Yes there is room in the big tent for alternative agriculture, truck farming and specialty crops. but if we are to feed, clothe and provide energy for the Billions of people on the planet to prevent hunger, disease and poverty we Americans, Chinese, Russians, Western Europeans, Argentineans, Brazilians and all other areas of the world that provide foodstuffs WE MUST PRODUCE IN THE MOST EFFICIENT WAY WHICH IS MODERN AGRICULTURE.

    -- Posted by salinemg on Thu, Aug 27, 2009, at 12:30 AM
  • Down here we have Bermuda lawns. However we are in a difficult yard zone (Oklahoma City), even for Bermuda.

    So most folks absolutely pour on the chemicals, over water,or water too frequently while failing to water deep enough. They also cut their lawns far too short. This despite frequent tips to the contrary on the evening news.

    My neighbor next door waters every day, but not enough to cause the roots to go deep to search for water. They lost two Bradford pear trees to winds of only forty miles per hour, because the roots were never challenged to gain any depth.

    I seldom put anything on my lawn except for deep watering when absolutely necessary. Of course that creates a "weed" problem because I refuse to use weed killers. Some weeds such as dandelions I find to be delightful, and nutritious. Some others do annoy me for various reasons, so benign neglect may not always the answer.

    I pondered the problem, and decided to instead of giving up on my philosophy of benign neglect to take it a step further.

    When summer heat, and drought began, I did not water my front yard at all. The weeds gave it up, and were fried. Tough old Bermuda did not thrive, but did continue to grow some, reaching ever deeper for moisture.

    At that point I simply took my garden rake, and raked off the surface debris left by my mulching mower. Then I broadcast corn gluten, yup! nasty old corn gluten which has a high nitogen content. Then we were blessed with unusual mid summer rains. The Bermuda absolutely took off. Meanwhile the corn gluten retarded new weed growth.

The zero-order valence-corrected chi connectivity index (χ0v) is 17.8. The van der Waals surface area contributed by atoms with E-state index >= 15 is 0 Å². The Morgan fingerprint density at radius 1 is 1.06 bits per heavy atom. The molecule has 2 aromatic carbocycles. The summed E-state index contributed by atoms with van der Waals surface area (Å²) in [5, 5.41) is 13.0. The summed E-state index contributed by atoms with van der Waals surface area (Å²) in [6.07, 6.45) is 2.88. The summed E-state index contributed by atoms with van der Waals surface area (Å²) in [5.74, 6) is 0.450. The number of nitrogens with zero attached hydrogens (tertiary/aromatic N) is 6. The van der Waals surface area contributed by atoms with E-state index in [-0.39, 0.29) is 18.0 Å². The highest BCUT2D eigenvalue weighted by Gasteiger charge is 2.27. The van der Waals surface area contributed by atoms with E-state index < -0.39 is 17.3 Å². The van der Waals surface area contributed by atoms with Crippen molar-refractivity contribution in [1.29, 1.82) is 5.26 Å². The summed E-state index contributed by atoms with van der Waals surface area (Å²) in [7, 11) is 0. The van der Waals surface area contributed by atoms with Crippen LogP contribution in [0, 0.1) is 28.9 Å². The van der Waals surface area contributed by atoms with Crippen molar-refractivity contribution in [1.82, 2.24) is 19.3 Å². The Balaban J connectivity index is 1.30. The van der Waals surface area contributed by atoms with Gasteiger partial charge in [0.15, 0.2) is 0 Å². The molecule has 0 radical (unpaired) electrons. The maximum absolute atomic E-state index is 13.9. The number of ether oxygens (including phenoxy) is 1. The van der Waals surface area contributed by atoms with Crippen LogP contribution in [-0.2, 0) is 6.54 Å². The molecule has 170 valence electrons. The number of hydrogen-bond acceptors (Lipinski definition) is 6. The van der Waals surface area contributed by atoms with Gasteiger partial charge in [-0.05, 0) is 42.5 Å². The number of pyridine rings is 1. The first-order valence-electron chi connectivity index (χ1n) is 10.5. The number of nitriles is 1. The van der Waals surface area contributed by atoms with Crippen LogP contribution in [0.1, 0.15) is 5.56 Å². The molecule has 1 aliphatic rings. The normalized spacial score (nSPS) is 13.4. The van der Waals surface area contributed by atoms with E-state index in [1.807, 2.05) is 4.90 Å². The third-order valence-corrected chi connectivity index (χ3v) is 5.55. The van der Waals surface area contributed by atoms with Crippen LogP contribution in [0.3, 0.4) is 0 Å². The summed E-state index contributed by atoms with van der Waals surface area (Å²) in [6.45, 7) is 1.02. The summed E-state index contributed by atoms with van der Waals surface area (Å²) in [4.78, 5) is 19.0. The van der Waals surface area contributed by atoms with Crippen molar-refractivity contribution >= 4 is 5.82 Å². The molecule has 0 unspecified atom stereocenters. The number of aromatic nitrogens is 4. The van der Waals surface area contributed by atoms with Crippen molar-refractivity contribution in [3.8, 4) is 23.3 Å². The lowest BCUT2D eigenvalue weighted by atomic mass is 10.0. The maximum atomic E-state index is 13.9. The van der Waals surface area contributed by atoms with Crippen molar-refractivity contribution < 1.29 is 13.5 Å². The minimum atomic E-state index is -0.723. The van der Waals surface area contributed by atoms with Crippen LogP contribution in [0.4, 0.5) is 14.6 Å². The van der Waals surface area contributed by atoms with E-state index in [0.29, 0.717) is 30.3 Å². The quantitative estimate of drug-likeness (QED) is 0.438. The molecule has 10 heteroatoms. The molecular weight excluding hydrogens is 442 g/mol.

Now I have a nicer lawn than my neighbors on either side who continue their robotic behavior, with twice weekly near scalpings of their Bermuda, and over the top applications of water, and everything else.

    So, thank you Marsha for being an initial source of that nasty old corn gluten.

    I know that Bermuda is not a primary lawn grass up there. My point in adding this lengthy post is that we all should consider our practices, and think out side the box now, and then. It can help us be better stewards of our land ,whether it is half a hectare, or thousands of acres.

    I enjoyed you column, as always.

    -- Posted by Oklahoma Reader on Thu, Aug 27, 2009, at 1:07 PM
  • Thank you Salinemg - yes, according to statistics we will need double the food production in the next 50 years to keep up with the population growth. It will be a challenge and going backwards won't do that.

    Thank you too, OKR. I learned something new today. I first wasn't sure what corn gluten was, and then had no idea it could work as a fertilizer! I looked it up just a few minutes ago! Good for you for doing what you can to be a steward of your land. That is what we do as well. After reading about corn gluten, I am wondering if they are considering using it on farm crops? I didn't find anything - but talk about recycling!


    -- Posted by Marcia Gorrell on Thu, Aug 27, 2009, at 5:46 PM
  • Thanks Marcia!! As always, I really really enjoy your articles!! I will say however that someone else has a sign-in really close to mine (how wierd) and I am the "Farmer Wife" that talked about it at the lake LOL :)

    -- Posted by Farmer Wife on Sat, Aug 29, 2009, at 10:24 PM